City Guide: Red Hook, Brooklyn
Sunny's, Defonte's, Red Hook Tavern, San Pedro Inn...
Welcome to City Guides, featuring personal recommendations for my favorite neighborhood spots for drinking and eating around New York City and beyond. City Guides is a Friday paid-subscriber exclusive, but today’s inaugural dispatch is free to all readers.
City Guide: Red Hook, Brooklyn
Like Succession’s Kendall Roy, I, too, possess a somewhat melancholic attraction to bodies of water. For over a decade I’ve lived close to the Brooklyn waterfront and often walk up to the Promenade or down the block to the end of Pier 6 and post up on a bench, ostensibly to think. The sounds of seagulls and fog horns, the colorful tug boats guiding their cargo up the East River, and the rhythm of the splashing tide—all set against the Manhattan skyline across the harbor—fill me a sense of calm.
I’m especially fortunate to live relatively close to Red Hook, which has the feel of an actual harbor town, with a rich, and often rough-and-tumble, maritime history from the American Revolution through an industrial era as a major commercial port, with shipping yards lining the canals, inlets, and waterfront.
The neighborhood sits on a low-lying peninsula surrounded by water on three sides by the Buttermilk Channel, Upper New York Bay, and the Gowanus Canal, and offers some of the best unobstructed views of the Statue of Liberty. Red Hook was also one of the areas most affected by Hurricane Sandy in 2012 with significant flooding, with more than 10 feet of water in some spots (you may encounter markers on buildings showing the watermarks) prompting many forced evacuations and damage to countless businesses.
Like most neighborhoods in New York, parts of Red Hook are feeling the steady and uneasy beat of gentrification, with former warehouses and Civil War-era buildings being converted into condominiums. And these days instead of longshoremen you’re more likely to see the silhouette of the Queen Mary 2 along the waterfront, depositing waves of seemingly confused tourists onto Van Brunt Street, but the sense of community among its residents carries on.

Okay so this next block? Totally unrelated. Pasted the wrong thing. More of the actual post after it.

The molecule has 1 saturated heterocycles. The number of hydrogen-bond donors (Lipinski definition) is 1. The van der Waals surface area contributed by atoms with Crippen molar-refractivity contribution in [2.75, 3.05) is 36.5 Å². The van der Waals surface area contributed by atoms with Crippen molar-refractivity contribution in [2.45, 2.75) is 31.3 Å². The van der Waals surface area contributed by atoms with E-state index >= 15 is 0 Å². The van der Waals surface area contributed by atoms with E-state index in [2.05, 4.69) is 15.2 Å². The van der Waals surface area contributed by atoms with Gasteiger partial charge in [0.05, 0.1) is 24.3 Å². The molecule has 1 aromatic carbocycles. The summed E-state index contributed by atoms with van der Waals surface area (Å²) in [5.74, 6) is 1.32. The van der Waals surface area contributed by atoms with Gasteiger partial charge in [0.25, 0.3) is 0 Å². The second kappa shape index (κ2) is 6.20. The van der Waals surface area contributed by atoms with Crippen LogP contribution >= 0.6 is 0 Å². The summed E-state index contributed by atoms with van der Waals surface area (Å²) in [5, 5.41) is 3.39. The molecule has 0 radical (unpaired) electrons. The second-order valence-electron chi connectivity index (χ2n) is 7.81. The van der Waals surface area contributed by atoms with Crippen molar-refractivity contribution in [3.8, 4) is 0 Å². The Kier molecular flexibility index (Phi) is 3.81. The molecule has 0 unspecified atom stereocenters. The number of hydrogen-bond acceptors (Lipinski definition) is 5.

Due to its relative isolation, Red Hook has limited direct access via public transportation, but can be reached by the F or G Carroll Street or Smith-9th Street subway stops (followed by a 20-minute walk) or NYC Ferry service. I’m lucky that the B61 bus, which travels from Downtown Brooklyn to Park Slope via Red Hook offers me door-to-door service (I’m also a “bus guy”).
Red Hook Fun Facts!
Former Syracuse Orangeman and New York Knick Carmelo Anthony was born in the Red Hook housing projects and spent his early life and high school career in Red Hook.
Serves as the setting of Arthur Miller’s A View from the Bridge, On the Waterfront (though it was filmed in New Jersey), and Hubert Selby Jr.’s novel (and film adaptation), Last Exit to Brooklyn.
MTV’s The Real World: Brooklyn (2009) cast resided at Pier 41.
Birthplace of notorious gangsters Al Capone and Joseph “Crazy Joe” Gallo.
Eli Wallach, James McBride, Norman Mailer have all lived in Red Hook. (And on the actor front, Red Hook resident Michael Shannon is my most frequent South Brooklyn “in the wild” star sighting (sometimes daily). (See: LAST CALL dispatch “Autumn Equinox and the Many Constellations of Brooklyn.” ).
Read on to learn more about some of my favorite places to hang out in Red Hook.
Drinking & Eating in Red Hook, Brooklyn
You can’t talk about Red Hook without talking about Sunny’s, one of the oldest bars in the neighborhood (dating back to 1890) and likely the main reason many people make their first trek to Red Hook. I like stopping by for a beer during the day, before it gets too crowded at night with revelers and live bluegrass and jazz, and it’s one of the best places to bring friends visiting Brooklyn.
Keep reading with a 7-day free trial